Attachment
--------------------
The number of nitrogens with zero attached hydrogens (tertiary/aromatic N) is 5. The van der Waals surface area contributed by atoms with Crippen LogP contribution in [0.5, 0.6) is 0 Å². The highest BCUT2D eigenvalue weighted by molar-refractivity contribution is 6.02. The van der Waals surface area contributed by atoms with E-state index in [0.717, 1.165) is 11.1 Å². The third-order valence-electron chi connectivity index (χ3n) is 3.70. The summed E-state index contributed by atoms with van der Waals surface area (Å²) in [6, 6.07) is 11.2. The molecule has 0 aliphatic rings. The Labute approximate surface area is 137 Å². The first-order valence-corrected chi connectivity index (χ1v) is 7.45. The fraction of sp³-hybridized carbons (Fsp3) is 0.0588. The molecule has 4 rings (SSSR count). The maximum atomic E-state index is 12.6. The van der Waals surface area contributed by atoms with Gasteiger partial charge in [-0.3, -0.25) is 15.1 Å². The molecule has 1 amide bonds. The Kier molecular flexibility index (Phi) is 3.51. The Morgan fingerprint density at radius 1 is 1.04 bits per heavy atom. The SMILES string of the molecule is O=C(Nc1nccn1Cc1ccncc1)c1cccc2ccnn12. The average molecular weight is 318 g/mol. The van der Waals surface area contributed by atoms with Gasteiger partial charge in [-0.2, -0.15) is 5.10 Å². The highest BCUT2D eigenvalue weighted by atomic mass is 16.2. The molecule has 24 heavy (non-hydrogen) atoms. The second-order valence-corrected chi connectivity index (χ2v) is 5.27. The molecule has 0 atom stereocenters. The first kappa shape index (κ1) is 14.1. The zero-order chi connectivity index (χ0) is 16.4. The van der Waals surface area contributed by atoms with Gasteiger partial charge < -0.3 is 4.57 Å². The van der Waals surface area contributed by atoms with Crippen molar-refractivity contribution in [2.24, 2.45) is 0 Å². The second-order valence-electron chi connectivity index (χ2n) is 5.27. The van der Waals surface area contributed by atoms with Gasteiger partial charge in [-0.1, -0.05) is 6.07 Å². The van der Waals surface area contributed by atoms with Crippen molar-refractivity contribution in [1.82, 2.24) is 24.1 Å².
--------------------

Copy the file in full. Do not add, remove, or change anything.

The number of nitrogens with zero attached hydrogens (tertiary/aromatic N) is 5. The van der Waals surface area contributed by atoms with Crippen LogP contribution in [0.5, 0.6) is 0 Å². The highest BCUT2D eigenvalue weighted by molar-refractivity contribution is 6.02. The van der Waals surface area contributed by atoms with E-state index in [0.717, 1.165) is 11.1 Å². The third-order valence-electron chi connectivity index (χ3n) is 3.70. The summed E-state index contributed by atoms with van der Waals surface area (Å²) in [6, 6.07) is 11.2. The molecule has 0 aliphatic rings. The Labute approximate surface area is 137 Å². The first-order valence-corrected chi connectivity index (χ1v) is 7.45. The fraction of sp³-hybridized carbons (Fsp3) is 0.0588. The molecule has 4 rings (SSSR count). The maximum atomic E-state index is 12.6. The van der Waals surface area contributed by atoms with Gasteiger partial charge in [-0.3, -0.25) is 15.1 Å². The molecule has 1 amide bonds. The Kier molecular flexibility index (Phi) is 3.51. The Morgan fingerprint density at radius 1 is 1.04 bits per heavy atom. The SMILES string of the molecule is O=C(Nc1nccn1Cc1ccncc1)c1cccc2ccnn12. The average molecular weight is 318 g/mol. The van der Waals surface area contributed by atoms with Gasteiger partial charge in [-0.2, -0.15) is 5.10 Å². The highest BCUT2D eigenvalue weighted by atomic mass is 16.2. The molecule has 24 heavy (non-hydrogen) atoms. The second-order valence-corrected chi connectivity index (χ2v) is 5.27. The molecule has 0 atom stereocenters. The first kappa shape index (κ1) is 14.1. The zero-order chi connectivity index (χ0) is 16.4. The van der Waals surface area contributed by atoms with Gasteiger partial charge < -0.3 is 4.57 Å². The van der Waals surface area contributed by atoms with Crippen molar-refractivity contribution in [2.24, 2.45) is 0 Å². The second-order valence-electron chi connectivity index (χ2n) is 5.27. The van der Waals surface area contributed by atoms with Gasteiger partial charge in [-0.1, -0.05) is 6.07 Å². The van der Waals surface area contributed by atoms with Crippen molar-refractivity contribution in [1.82, 2.24) is 24.1 Å².